New US jobless claims fell slightly last week but still remained above 400,000, official data showed Thursday.
Initial claims for unemployment benefits totaled a seasonally adjusted 422,000 in the week ending May 28, a decrease of 6,000 from the prior week, the Labor Department said.
The decline was weaker than the average analyst estimate of 413,000 claims.
The four-week moving average, which smoothes volatility, fell by 14,000 claims to 425,500 last week.
Claims have remained above 400,000 since early April as a fragile economic recovery fanned employers' fears to hire.
A series of glum data has suggested the frail economic recovery is stalling, leaving growth well below the pace needed to make a dent in high unemployment.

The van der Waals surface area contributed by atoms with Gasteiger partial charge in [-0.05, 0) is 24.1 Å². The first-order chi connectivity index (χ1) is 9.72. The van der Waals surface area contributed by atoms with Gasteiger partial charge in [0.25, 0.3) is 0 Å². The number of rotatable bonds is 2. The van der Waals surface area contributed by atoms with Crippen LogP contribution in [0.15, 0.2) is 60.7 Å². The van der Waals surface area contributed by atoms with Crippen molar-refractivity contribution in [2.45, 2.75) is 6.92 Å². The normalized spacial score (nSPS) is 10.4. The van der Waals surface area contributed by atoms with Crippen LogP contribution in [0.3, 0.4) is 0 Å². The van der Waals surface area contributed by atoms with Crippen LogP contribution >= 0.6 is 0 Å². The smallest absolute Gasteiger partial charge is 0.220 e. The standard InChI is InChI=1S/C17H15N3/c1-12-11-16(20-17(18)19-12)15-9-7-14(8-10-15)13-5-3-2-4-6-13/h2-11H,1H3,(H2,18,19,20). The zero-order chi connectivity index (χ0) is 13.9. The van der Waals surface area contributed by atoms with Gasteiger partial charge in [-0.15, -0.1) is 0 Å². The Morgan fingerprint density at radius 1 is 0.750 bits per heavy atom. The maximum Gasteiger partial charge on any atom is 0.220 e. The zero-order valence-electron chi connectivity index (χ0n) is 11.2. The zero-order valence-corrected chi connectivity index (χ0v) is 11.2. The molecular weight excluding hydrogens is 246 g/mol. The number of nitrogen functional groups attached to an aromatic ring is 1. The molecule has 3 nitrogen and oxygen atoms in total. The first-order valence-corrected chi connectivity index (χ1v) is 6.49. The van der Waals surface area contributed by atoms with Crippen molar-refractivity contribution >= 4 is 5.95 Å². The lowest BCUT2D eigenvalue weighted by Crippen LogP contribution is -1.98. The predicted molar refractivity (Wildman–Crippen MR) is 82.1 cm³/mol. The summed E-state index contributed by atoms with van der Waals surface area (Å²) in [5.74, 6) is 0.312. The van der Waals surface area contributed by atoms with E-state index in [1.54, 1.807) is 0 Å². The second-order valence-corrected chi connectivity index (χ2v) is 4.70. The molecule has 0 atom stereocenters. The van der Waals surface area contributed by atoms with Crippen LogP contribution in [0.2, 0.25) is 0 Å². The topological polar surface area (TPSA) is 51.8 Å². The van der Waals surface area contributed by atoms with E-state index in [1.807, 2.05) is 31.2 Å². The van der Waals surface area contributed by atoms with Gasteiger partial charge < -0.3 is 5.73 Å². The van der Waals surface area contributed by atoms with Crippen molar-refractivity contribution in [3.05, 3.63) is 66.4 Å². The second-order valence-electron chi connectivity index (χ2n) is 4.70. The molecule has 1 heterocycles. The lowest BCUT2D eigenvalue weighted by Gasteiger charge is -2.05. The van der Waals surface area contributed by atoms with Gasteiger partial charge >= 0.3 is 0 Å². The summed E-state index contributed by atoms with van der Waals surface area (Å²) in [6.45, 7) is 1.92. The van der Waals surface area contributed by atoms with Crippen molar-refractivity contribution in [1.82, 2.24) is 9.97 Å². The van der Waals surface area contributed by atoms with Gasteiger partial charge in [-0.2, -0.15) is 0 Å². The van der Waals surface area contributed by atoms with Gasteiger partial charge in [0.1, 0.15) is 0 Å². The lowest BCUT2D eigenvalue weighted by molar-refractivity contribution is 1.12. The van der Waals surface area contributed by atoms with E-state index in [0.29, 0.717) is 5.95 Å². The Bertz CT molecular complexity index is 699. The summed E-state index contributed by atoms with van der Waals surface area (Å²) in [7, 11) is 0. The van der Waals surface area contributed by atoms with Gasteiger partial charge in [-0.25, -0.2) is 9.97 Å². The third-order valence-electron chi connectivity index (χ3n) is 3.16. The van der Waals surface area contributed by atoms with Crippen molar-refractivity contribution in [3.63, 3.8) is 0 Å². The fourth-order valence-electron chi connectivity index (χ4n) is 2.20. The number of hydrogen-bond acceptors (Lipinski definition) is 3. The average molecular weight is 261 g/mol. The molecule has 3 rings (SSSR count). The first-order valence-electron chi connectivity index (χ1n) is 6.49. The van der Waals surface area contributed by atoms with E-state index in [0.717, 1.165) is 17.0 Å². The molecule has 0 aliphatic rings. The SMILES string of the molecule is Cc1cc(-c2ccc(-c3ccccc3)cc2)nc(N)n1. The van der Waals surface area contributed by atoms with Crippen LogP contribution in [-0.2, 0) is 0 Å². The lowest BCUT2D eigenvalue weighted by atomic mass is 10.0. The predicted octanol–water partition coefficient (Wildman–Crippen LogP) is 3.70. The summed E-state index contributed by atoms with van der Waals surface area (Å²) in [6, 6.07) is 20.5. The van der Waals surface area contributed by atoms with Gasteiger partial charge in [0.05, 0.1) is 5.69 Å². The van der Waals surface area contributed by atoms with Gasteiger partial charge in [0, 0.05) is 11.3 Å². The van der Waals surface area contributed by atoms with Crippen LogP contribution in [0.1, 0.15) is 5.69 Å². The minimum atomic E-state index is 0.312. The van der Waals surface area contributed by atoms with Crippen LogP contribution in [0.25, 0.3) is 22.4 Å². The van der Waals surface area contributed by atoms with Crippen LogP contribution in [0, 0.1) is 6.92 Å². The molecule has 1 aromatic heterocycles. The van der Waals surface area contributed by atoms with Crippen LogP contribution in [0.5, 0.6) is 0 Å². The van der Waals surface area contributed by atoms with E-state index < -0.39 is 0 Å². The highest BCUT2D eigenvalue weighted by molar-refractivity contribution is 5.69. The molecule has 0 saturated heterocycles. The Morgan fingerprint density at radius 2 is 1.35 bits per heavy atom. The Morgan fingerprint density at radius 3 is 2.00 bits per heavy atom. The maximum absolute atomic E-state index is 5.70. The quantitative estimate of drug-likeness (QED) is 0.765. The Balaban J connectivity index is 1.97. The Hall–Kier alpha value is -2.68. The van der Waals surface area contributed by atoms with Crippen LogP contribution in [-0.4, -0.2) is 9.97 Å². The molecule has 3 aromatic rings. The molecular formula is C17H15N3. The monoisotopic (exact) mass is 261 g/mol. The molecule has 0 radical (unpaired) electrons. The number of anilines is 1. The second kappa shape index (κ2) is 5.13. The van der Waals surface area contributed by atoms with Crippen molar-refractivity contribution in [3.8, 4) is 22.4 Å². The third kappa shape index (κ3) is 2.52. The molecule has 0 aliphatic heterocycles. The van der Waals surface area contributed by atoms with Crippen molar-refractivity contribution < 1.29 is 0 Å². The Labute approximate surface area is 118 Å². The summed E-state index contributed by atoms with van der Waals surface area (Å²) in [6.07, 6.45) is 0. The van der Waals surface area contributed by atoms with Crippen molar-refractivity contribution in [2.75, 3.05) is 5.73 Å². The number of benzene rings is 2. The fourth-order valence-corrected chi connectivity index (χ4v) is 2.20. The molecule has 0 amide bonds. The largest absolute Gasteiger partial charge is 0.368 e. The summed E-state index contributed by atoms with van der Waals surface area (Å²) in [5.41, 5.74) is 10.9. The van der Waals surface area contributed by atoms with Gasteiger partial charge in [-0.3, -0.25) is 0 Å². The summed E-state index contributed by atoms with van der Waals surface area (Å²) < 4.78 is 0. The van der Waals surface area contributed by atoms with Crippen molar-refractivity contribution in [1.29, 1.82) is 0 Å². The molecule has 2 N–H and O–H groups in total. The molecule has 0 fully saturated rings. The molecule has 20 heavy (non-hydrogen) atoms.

Payrolls firm ADP's report Wednesday added to the gloom, showing the nonfarm private sector added a measly 38,000 jobs in May, well below the consensus estimate of 170,000 jobs.
The ADP report sent economists scrambling to cut their forecasts for the Labor Department's employment data Friday. The consensus estimate for the net nonfarm jobs created in May was slashed to 169,000 from 185,000.
The unemployment rate, determined by a separate household survey conducted by the Labor Department, was seen holding unchanged at 9.0 percent from April.